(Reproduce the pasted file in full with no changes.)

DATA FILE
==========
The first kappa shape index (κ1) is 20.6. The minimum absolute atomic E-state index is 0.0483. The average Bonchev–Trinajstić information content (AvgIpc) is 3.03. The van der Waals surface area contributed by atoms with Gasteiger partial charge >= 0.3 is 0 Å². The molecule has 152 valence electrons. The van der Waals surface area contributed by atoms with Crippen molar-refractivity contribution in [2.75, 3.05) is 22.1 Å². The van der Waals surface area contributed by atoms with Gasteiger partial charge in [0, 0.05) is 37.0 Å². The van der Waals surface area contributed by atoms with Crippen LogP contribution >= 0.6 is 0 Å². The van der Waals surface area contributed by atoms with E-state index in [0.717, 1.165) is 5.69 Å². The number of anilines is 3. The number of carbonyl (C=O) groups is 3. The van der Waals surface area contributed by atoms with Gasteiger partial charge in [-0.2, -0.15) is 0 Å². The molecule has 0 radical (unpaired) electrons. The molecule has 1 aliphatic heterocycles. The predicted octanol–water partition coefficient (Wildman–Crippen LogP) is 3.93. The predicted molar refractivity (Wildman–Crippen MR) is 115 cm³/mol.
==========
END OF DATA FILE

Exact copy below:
The first kappa shape index (κ1) is 20.6. The minimum absolute atomic E-state index is 0.0483. The average Bonchev–Trinajstić information content (AvgIpc) is 3.03. The van der Waals surface area contributed by atoms with Gasteiger partial charge >= 0.3 is 0 Å². The molecule has 152 valence electrons. The van der Waals surface area contributed by atoms with Crippen molar-refractivity contribution in [2.75, 3.05) is 22.1 Å². The van der Waals surface area contributed by atoms with Gasteiger partial charge in [0, 0.05) is 37.0 Å². The van der Waals surface area contributed by atoms with Crippen LogP contribution >= 0.6 is 0 Å². The van der Waals surface area contributed by atoms with E-state index in [0.717, 1.165) is 5.69 Å². The number of anilines is 3. The number of carbonyl (C=O) groups is 3. The van der Waals surface area contributed by atoms with Gasteiger partial charge in [-0.2, -0.15) is 0 Å². The molecule has 0 radical (unpaired) electrons. The molecule has 1 aliphatic heterocycles. The predicted octanol–water partition coefficient (Wildman–Crippen LogP) is 3.93. The predicted molar refractivity (Wildman–Crippen MR) is 115 cm³/mol.